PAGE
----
Now had I felt as though I had something to lose, I never would have put myself in this position, but there I was, getting into my car with a complete stranger, who at any moment could’ve pulled a gun or a knife or who knows what. I didn’t care. I decided I was just going to take Sheila at face value and trust her.

As we drove to the nearby gas station, Sheila explained that she was in town for the weekend with her boyfriend. They were staying at the refurbished and now renamed Adam’s Mark hotel just up the street when she went looking for Advil. No problem; glad to help. Unfortunately, that gas station was closed for the night, which frankly was no surprise. Others were around.

We continued to chat, and I volunteered that I worked at the newspaper and collected baseball cards (don’t remember how THAT came up), which she said she did, too, or at she did when she was younger. We talked about that for a bit until we got to the next gas station—also closed. This one was right by a highway entrance ramp, and I was surprised this time. OK, I know one for sure that would be open, but it’s a bit of a drive down in German Village. She didn’t care.

So then Sheila asked me what I liked to do when I went out, and I said drink, shoot pool, you know, the usual stuff. She said she loved playing pool and would like to do that now if she wasn’t in so much pain.

I remembered the “boyfriend” at the hotel and wondered whether he existed. I decided that he did. Sheila definitely could have been a hooker—she had the look, the bod and the complete lack of fear of a strange man taking her off in his car—but if her game had been to hook me up, she definitely would have made her play long before now. Again, I decided she was telling the truth.

We made it to the German Village BP station, and it was open. Sheila went inside to get some aspirin—I think she bought Tylenol—and a beverage to wash it down. Mission accomplished, I drove her back to the Adam’s Mark. It was along this drive that Sheila told me what she did for a living—she ran a massage parlor in Los Angeles.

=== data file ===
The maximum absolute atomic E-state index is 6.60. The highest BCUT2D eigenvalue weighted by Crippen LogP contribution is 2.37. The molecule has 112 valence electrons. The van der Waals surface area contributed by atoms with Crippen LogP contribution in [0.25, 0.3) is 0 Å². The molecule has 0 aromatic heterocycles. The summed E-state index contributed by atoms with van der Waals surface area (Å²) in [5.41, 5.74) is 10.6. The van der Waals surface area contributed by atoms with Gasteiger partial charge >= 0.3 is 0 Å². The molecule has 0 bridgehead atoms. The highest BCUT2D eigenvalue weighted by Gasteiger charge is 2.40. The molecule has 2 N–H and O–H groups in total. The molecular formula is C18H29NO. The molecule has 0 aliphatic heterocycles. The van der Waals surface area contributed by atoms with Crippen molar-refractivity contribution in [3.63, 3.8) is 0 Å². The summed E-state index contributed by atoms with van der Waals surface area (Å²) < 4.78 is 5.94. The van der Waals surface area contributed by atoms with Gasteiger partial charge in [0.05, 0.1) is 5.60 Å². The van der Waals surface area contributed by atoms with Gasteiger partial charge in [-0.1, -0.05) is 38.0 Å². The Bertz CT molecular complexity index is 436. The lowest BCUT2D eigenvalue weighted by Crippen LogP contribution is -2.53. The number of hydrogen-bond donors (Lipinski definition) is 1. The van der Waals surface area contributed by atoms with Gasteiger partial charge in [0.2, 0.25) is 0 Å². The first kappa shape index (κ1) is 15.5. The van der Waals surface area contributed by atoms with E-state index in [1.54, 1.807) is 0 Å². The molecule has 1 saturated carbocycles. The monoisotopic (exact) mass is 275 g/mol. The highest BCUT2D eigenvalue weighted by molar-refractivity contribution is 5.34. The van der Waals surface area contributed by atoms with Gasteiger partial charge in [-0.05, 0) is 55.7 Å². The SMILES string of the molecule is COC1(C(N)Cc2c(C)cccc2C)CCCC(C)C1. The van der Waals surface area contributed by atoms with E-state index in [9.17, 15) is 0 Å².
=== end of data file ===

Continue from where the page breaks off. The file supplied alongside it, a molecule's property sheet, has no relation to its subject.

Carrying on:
OK, so Sheila WAS a hooker … excuse me, a legitimate businesswoman (wink wink). So what was the deal? Her “boyfriend” came to Columbus on business and she accompanied him as part of her line of work?

I was dumbfounded, accent on the dumb, because I did nothing. I didn’t register as though I was shocked or excited or curious or anything. I just treated the news as though she told me she was a waitress, except I didn’t ask anything about her place of work. I also didn’t ask for a phone number.

Yes, this night—this moment—was probably out of the question. But I was heading to L.A. in a month or so for the annual Vegas run. I definitely could have looked up Sheila were I so inclined. Well, what was I going to do? Tell Jin I had to go out and meet this hooker—sorry, massage parlor owner—I met in Columbus? (Later when I told her this story, Jin in fact said I SHOULD have done just that.)

Instead, all Mr. Throwing Caution to the Wind did was pull up in front of the Adam’s Mark and watch Sheila walk away after she got out of my car, never to be seen again. As I drove home, the knowledge that I somehow let an opportunity slip between my fingers was all the evidence I needed to know that that really did just happen.

Wednesday, August 28, 2013

No. 281 – Jingo

Performer: Santana